Scripture: Hebrews 4:14 (NRSV)
“For we do not have a high priest who is unable to sympathize with our weaknesses, but we have one who in every respect has been tested as we are, yet without sin.”
Hebrews is like a new album that you listen to and, about halfway through it, you think to yourself, “It can’t possibly get any better than this, right?” Oh! But, then it does!
The end of chapter four reiterates who exactly Jesus is. The verse that we are focusing on reveals to us that Jesus, in addition to being Lord, Savior, King, Messiah, Prince of Peace, Immanuel, and so on, is our High Priest. This is a title that the Jewish people in the first few decades after Jesus’ death would have been able to get with, so to speak. After all, the name of the book is Hebrews. The audience is very specific, therefore they needed specific examples. This is analogous to highlighting the words or story of Biggie or Jay in our Brooklyn context to bring to life a point or a story from scripture, which is not always easily digestible.
Nevertheless, the role of the high priests, as they would have understood, is to be the intermediaries between the people and God specifically for the forgiveness of sins. They would have been the only ones who could enter the Holy of Holies.
Our High Priest in Jesus is one who knows pain, heartache, struggle, suffering, and, quite simply, knows what it is to be a human being in what can feel like an increasingly hostile world. He knew this in everyday life and especially when he was accused, tried, convicted, tortured, and executed. He knew this when he was tested by the devil in the wilderness. He knew this as he cried over his friend dying. He knew this as he was hungry and thirsty and tired. He knew this as he was betrayed. He knew this as he did ministry with the homies’ day in and day out.
That is what has always intrigued me most about our faith. Relationship is what it’s all about. The Lord I serve, with all power in His hands, who defeated death also understands what I’m going through day in and day out. He understands what I’m feeling. He understands when things get difficult and I feel overwhelmed. He understands that sometimes I just feel like I need this cup to pass from me. Yeah!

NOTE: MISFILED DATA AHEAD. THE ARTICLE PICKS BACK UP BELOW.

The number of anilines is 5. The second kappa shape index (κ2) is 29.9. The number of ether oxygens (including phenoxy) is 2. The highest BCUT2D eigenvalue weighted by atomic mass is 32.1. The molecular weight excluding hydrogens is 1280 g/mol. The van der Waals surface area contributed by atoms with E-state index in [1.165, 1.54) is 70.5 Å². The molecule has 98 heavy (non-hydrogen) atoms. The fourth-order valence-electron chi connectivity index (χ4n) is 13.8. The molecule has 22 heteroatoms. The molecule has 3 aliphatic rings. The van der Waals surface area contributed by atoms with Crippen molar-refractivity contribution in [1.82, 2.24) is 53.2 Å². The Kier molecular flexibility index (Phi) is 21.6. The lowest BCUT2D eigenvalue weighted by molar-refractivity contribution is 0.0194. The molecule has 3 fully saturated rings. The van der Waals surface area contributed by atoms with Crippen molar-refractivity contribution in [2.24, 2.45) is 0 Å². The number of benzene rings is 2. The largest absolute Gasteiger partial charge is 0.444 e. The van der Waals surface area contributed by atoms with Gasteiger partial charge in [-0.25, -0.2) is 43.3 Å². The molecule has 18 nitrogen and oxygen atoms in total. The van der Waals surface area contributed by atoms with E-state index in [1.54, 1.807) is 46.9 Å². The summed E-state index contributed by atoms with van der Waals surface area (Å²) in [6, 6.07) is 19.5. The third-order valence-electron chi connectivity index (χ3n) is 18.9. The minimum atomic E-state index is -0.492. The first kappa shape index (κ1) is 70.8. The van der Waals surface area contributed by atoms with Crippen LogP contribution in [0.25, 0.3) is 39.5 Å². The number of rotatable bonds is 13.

We have a savior and king who in every way knows what we’re going through. And that’s good news! That’s a healthy reminder! That’s reassurance! The word that most accurately describes this is empathy. It’s a beautiful thing when others empathize with you, your circumstances, and your struggles.
Jesus empathizes with me, with us. And empathy is what we all need right now. It’s what our country and world need right now. You may not have the exact same experiences as someone else, but you should be able to empathize with them, their circumstances, and their struggles. I may not be a Black Woman, but I have experiences as a Black man of being overlooked, talked down to, disrespected and more, which allows me to empathize with Black Women who face this treatment as a Black person and as a Woman. Empathy encourages me not to use my heterosexual maleness over Black Women and LGBTQ persons in the same way that many white people use their whiteness over people of color. And, empathy encourages me to stand up against mistreatment and the weaponization of privilege when others I know or even those who I do not know are doing so to Black Women, LGBTQ persons or anyone else who might be in a less privileged capacity than me.
When we fail to empathize with others, we fail to see them.
When we fail to empathize with others, we fail to be in community.
When we fail to empathize with others, we fail to love others.
When we fail to empathize with others, we fail to be like Jesus.
Let’s be like Jesus, our High Priest, who possessing all the power of the universe still empathizes with us no matter how low or high we may be.
Peace and Love